March 11, 2011
The governor of the Reserve Bank of Australia, Glenn Stevens, is urging Australians to keep their funds in savings accounts while the domestic economy adjusts to the mining investment boom. For Aussies following this advice, comparing high interest savings accounts can earn them hundreds of extra dollars a year.
“With a large boost to income, we need to think about the balance between saving and spending,” Stevens said at a conference in Melbourne last month, “because we do not know the permanent level of the terms of trade.”
For the general public, this sounds like the age-old advice of “saving for a rainy day”, which many Australians already do in one form or another. For example, a typical household might put away 5 to 10 percent of their income into a separate savings account to hedge against loss of employment or other misfortunes.
Stevens announced that he is confident with the savings trends that Australians are showing at the moment.
“To date, that precautionary approach seems to be in place,” he said. “Households are saving more than for some years and the much-discussed ‘consumer caution’ has been in evidence.”
Your own cautionary savings plan
But what about those who have yet to adopt these “consumer caution” practices? After all, the temptation to spend during booming periods can easily distract from disciplined savings for most of us.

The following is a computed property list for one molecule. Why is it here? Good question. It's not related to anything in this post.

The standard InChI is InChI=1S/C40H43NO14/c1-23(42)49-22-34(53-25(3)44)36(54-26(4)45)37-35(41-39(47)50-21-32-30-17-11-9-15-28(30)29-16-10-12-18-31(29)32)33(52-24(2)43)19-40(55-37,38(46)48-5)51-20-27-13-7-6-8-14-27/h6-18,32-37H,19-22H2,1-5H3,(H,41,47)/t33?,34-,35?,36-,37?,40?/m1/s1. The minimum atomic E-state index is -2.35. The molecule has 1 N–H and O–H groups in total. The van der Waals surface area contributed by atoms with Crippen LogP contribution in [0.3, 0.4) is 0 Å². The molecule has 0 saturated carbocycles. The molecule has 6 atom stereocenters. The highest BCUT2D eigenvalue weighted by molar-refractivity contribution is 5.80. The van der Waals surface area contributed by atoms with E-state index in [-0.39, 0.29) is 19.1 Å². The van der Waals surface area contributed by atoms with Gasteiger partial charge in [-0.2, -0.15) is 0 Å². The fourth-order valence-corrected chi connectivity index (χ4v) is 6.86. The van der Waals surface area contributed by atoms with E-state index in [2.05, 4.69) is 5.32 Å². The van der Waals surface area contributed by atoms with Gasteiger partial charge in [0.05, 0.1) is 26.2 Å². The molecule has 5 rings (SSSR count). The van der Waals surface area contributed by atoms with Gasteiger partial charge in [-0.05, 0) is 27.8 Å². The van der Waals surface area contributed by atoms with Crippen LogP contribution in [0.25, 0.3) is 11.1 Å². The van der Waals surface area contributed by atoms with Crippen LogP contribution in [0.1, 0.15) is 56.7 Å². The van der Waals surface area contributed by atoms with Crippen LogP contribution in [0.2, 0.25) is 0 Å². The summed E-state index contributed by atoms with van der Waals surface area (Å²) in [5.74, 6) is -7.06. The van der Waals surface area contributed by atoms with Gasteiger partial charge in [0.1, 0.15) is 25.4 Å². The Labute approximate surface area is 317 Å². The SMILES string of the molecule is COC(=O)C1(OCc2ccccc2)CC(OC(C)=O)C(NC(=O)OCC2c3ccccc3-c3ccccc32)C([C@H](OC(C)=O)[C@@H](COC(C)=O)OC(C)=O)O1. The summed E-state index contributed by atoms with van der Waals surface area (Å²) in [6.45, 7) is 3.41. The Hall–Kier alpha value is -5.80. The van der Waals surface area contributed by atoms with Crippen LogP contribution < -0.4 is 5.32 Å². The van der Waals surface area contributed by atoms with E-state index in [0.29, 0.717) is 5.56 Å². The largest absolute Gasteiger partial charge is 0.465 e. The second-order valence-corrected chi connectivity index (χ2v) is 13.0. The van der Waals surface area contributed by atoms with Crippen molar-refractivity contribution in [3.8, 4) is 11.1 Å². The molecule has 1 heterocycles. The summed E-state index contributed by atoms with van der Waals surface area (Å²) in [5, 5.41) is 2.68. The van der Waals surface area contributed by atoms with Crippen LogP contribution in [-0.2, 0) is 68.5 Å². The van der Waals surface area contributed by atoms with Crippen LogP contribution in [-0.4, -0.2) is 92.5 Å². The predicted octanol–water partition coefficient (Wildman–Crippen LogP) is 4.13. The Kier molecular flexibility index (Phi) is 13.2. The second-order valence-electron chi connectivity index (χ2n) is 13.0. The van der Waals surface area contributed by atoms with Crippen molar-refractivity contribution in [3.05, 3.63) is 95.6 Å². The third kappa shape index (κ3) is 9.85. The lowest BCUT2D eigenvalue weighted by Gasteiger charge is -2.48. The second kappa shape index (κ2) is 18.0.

Firstly, you need to figure out how much you can afford to save. Forcing yourself to save half of your income when you can only spare a quarter will just add unnecessary stress to your weekly budget. However, you will still need to make tough decisions and cut spending to maximise your savings.
The next thing to do is come up with a realistic savings goal. For example, knowing that you want to save $7000 in a year will allow you to map out your deposits and help you plan to reach it.
And one of the most important things you need to decide on is your savings account. With hundreds in the market, interest rates and features can vary dramatically. For example, the difference between a 2.5 percent account and a 6.5 percent account for someone saving $700 a month over three years is about $1600 in extra interest earned.
Stevens is right about at least one thing: booms and good days don’t last forever, so while you’re living comfortably on spare cash, make it work for your future by finding the perfect savings account today.
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